How Access to Transportation Has Transformed Mississippi Residents' Lives

The 19th century saw a remarkable transformation in the way Americans moved around, as thousands of people left the coastal states in the east to seek out opportunities in the west. Unlike their predecessors, who traveled on foot or in wagons, these settlers had access to new transportation options made possible by the construction of roads, canals and railroads. This evolution of transportation systems has had an interesting effect on the role played by the Mississippi River in river cities. Beginning in 1823, with the launch of the first steamboat on the Mississippi River, primitive methods of transportation declined drastically. Along with the hundreds of steamboats that crossed American rivers, these advances in transportation made it easier and cheaper to transport agricultural products from the West to feed people in the cities of the East and to ship manufactured goods from the East to people in the West. The economic situation of Mississippi residents is lower than that of neighboring states, which prevents them from having their own means of transportation.

This decrease in job opportunities affects residents living in the Delta as they are now losing their chances of achieving economic stability. Furthermore, there are not many transportation options available in the state, particularly for those with low incomes. Rural Mississippi areas desperately need a full-time transportation system that is dependable and can take residents wherever and whenever they need to travel. Public transportation provides reliable transportation solutions for Mississippi residents with limited mobility options. Providers offer trips that promote connectivity from rural to urban areas and allow citizens to stay connected to the people and places that matter most.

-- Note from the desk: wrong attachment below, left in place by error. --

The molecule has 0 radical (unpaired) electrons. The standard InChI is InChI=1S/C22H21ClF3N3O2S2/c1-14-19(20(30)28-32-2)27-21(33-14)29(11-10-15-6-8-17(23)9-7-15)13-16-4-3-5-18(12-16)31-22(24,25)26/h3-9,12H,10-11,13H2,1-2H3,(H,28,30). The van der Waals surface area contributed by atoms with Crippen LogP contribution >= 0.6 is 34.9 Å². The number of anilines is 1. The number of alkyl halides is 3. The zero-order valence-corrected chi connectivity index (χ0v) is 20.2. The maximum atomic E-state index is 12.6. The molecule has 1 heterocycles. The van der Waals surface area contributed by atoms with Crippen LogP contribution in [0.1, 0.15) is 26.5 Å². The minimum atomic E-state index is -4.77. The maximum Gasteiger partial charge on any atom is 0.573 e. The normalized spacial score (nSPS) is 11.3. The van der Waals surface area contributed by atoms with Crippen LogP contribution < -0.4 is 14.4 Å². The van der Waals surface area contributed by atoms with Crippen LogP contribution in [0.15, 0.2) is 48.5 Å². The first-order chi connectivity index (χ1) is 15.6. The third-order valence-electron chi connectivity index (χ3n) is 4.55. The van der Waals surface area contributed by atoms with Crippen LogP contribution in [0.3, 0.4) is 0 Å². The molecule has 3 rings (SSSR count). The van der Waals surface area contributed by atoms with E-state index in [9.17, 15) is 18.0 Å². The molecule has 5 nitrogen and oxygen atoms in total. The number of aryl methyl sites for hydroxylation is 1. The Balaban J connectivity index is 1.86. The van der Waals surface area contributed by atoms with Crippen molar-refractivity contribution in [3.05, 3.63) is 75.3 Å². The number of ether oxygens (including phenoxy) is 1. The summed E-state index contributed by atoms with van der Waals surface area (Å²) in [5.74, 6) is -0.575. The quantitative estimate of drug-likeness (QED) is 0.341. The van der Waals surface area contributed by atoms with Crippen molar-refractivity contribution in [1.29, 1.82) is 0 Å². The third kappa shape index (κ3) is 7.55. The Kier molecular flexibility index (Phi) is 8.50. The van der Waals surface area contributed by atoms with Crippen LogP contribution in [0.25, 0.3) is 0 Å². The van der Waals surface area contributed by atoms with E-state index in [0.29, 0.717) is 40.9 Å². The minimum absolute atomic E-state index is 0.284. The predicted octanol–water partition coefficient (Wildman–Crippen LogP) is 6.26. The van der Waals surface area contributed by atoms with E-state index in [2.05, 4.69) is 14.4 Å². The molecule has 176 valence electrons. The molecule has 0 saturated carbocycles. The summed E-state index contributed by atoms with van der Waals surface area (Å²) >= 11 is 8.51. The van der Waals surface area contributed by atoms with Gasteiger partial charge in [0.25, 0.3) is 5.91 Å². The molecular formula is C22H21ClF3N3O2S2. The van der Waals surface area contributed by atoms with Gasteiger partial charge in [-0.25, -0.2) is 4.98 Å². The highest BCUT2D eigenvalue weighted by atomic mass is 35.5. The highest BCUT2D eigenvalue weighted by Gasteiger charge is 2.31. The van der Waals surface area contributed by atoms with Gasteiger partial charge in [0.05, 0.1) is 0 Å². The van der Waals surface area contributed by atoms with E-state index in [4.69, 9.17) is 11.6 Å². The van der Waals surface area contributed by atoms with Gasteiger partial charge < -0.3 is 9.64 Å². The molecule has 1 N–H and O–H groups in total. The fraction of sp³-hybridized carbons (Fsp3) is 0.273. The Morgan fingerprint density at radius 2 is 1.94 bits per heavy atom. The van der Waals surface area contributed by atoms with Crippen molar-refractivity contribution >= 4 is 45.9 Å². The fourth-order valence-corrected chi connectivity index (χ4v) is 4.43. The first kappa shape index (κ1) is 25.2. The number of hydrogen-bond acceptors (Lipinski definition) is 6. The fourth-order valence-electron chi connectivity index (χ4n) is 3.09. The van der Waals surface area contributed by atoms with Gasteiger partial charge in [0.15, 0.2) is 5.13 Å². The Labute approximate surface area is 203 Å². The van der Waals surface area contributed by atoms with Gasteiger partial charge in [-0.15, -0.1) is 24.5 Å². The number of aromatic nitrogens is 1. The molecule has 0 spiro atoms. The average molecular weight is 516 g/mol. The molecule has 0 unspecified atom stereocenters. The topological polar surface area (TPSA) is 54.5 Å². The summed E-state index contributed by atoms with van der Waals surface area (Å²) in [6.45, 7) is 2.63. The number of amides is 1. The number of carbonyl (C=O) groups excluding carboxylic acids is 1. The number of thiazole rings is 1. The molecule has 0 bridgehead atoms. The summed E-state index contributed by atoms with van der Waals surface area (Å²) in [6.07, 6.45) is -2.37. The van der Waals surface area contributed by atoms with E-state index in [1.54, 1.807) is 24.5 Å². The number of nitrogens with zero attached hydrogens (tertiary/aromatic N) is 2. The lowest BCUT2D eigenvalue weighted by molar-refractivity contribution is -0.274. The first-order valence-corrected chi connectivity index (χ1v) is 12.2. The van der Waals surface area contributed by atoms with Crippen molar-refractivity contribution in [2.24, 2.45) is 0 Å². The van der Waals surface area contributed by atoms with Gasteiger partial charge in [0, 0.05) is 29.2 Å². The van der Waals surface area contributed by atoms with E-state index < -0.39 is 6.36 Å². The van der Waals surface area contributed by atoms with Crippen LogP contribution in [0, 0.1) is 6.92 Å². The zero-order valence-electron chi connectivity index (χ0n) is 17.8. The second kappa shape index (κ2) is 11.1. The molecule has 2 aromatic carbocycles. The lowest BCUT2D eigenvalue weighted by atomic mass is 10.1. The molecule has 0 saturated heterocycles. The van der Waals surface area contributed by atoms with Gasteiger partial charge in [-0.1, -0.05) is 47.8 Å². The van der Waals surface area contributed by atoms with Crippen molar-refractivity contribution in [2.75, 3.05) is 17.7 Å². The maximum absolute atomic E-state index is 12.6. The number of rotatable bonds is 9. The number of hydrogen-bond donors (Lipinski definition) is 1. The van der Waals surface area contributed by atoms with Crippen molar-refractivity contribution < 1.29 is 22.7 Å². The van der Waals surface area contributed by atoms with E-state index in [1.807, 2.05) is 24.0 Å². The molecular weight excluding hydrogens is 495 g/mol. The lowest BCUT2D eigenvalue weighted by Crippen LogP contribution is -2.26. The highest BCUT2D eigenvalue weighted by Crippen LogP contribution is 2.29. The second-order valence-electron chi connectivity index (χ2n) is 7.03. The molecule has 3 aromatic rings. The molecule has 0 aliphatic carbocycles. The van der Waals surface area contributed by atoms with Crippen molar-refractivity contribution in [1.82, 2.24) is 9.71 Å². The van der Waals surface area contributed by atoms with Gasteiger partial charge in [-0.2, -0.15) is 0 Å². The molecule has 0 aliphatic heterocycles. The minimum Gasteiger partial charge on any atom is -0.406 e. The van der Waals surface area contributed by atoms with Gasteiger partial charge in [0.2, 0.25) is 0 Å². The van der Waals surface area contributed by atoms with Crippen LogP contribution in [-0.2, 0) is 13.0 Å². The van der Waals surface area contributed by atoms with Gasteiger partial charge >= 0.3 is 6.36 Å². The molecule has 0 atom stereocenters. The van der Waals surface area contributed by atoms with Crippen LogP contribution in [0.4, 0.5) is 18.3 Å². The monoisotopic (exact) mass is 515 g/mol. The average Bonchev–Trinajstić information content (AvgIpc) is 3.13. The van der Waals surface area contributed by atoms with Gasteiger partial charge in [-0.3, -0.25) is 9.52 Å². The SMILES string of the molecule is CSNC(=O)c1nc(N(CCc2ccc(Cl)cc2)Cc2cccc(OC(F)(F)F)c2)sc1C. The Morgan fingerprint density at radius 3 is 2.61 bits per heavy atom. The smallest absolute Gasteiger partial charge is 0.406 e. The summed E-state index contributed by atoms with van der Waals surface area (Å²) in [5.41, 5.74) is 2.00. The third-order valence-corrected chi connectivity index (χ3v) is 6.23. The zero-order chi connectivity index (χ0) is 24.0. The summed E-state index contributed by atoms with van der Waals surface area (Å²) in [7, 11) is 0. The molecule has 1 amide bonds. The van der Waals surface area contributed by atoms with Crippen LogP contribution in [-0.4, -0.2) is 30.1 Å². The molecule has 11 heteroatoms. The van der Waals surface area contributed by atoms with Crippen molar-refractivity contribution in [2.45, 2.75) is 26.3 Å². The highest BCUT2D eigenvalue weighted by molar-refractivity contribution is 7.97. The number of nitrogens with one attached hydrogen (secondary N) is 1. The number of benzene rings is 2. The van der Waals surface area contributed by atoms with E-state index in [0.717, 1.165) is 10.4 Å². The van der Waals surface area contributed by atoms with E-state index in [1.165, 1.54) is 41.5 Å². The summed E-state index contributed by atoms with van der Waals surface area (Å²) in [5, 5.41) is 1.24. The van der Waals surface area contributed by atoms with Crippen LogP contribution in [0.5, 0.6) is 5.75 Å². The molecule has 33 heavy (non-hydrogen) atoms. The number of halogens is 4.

Transportation barriers to health care have a disproportionate impact on people who are poor and have chronic diseases. Our study documents a major problem in accessing health care at a time when transportation technology is changing rapidly. In an extensive and continuous study on upward mobility conducted at Harvard, travel time has become the most important factor in escaping poverty. Mississippi residents struggle to get to work, to doctor's appointments and to grocery stores due to lack of transportation. There are not many transportation opportunities available in Mississippi, with the exception of those living in Jackson, Mississippi, who have access to public transportation. The evolution of transportation systems has had a significant impact on Mississippi residents' lives.

Access to reliable public transportation has enabled them to stay connected with their loved ones and places that matter most. It has also allowed them to access health care services more easily and has improved their chances of escaping poverty. However, there is still much work to be done as rural areas still lack dependable transportation options.

Abby Parrett
Abby Parrett

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